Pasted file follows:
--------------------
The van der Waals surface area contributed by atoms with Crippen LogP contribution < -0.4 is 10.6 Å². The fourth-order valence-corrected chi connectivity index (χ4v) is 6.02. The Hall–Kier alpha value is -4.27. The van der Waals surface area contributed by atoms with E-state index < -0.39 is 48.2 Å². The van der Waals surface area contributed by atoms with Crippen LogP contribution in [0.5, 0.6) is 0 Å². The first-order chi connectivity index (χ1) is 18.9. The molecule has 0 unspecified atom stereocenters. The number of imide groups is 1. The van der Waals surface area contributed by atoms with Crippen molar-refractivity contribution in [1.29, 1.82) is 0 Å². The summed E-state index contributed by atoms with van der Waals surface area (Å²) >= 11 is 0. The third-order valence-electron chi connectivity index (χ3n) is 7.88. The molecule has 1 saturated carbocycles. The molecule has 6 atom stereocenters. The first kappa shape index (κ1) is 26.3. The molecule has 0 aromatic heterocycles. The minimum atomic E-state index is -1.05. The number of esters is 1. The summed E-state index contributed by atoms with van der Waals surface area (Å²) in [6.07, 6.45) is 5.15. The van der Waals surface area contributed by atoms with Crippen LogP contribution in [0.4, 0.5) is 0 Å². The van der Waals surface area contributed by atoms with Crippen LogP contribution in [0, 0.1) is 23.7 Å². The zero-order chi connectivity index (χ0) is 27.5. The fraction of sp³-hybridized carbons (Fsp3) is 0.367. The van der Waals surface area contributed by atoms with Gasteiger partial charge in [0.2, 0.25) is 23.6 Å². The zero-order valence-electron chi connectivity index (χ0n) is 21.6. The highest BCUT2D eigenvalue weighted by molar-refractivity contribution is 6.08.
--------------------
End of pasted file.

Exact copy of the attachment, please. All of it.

The van der Waals surface area contributed by atoms with Crippen LogP contribution < -0.4 is 10.6 Å². The fourth-order valence-corrected chi connectivity index (χ4v) is 6.02. The Hall–Kier alpha value is -4.27. The van der Waals surface area contributed by atoms with E-state index < -0.39 is 48.2 Å². The van der Waals surface area contributed by atoms with Crippen LogP contribution in [0.5, 0.6) is 0 Å². The first-order chi connectivity index (χ1) is 18.9. The molecule has 0 unspecified atom stereocenters. The number of imide groups is 1. The van der Waals surface area contributed by atoms with Crippen molar-refractivity contribution in [1.29, 1.82) is 0 Å². The summed E-state index contributed by atoms with van der Waals surface area (Å²) >= 11 is 0. The third-order valence-electron chi connectivity index (χ3n) is 7.88. The molecule has 1 saturated carbocycles. The molecule has 6 atom stereocenters. The first kappa shape index (κ1) is 26.3. The molecule has 0 aromatic heterocycles. The minimum atomic E-state index is -1.05. The number of esters is 1. The summed E-state index contributed by atoms with van der Waals surface area (Å²) in [6.07, 6.45) is 5.15. The van der Waals surface area contributed by atoms with Crippen LogP contribution in [0.4, 0.5) is 0 Å². The van der Waals surface area contributed by atoms with Crippen LogP contribution in [0, 0.1) is 23.7 Å². The zero-order chi connectivity index (χ0) is 27.5. The fraction of sp³-hybridized carbons (Fsp3) is 0.367. The van der Waals surface area contributed by atoms with Gasteiger partial charge in [0.2, 0.25) is 23.6 Å². The zero-order valence-electron chi connectivity index (χ0n) is 21.6. The highest BCUT2D eigenvalue weighted by molar-refractivity contribution is 6.08.